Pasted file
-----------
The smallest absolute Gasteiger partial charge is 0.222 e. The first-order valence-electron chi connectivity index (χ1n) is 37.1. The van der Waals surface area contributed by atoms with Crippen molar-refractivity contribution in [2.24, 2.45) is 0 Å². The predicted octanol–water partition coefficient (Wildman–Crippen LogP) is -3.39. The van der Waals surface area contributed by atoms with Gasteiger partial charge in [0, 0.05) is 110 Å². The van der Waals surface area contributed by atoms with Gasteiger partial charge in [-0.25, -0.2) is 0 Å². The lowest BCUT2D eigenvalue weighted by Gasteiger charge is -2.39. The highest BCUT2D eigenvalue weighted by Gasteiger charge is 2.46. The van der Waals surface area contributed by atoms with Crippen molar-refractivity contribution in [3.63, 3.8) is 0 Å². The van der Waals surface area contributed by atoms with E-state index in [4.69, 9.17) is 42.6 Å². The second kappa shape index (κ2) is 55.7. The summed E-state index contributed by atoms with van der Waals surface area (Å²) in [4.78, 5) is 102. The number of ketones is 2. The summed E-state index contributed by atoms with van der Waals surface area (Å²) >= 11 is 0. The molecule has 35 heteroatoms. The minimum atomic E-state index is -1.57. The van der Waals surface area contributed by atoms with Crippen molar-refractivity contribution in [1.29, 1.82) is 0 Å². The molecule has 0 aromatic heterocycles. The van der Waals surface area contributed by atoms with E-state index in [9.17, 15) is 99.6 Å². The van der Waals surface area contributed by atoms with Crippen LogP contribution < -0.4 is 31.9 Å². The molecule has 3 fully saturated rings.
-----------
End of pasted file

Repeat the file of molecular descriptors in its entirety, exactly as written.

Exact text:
The smallest absolute Gasteiger partial charge is 0.222 e. The first-order valence-electron chi connectivity index (χ1n) is 37.1. The van der Waals surface area contributed by atoms with Crippen molar-refractivity contribution in [2.24, 2.45) is 0 Å². The predicted octanol–water partition coefficient (Wildman–Crippen LogP) is -3.39. The van der Waals surface area contributed by atoms with Gasteiger partial charge in [0, 0.05) is 110 Å². The van der Waals surface area contributed by atoms with Gasteiger partial charge in [-0.25, -0.2) is 0 Å². The lowest BCUT2D eigenvalue weighted by Gasteiger charge is -2.39. The highest BCUT2D eigenvalue weighted by Gasteiger charge is 2.46. The van der Waals surface area contributed by atoms with Crippen molar-refractivity contribution in [3.63, 3.8) is 0 Å². The van der Waals surface area contributed by atoms with E-state index in [4.69, 9.17) is 42.6 Å². The second kappa shape index (κ2) is 55.7. The summed E-state index contributed by atoms with van der Waals surface area (Å²) in [4.78, 5) is 102. The number of ketones is 2. The summed E-state index contributed by atoms with van der Waals surface area (Å²) >= 11 is 0. The molecule has 35 heteroatoms. The minimum atomic E-state index is -1.57. The van der Waals surface area contributed by atoms with Crippen molar-refractivity contribution in [1.29, 1.82) is 0 Å². The molecule has 0 aromatic heterocycles. The van der Waals surface area contributed by atoms with E-state index in [9.17, 15) is 99.6 Å². The van der Waals surface area contributed by atoms with Crippen LogP contribution < -0.4 is 31.9 Å². The molecule has 3 fully saturated rings.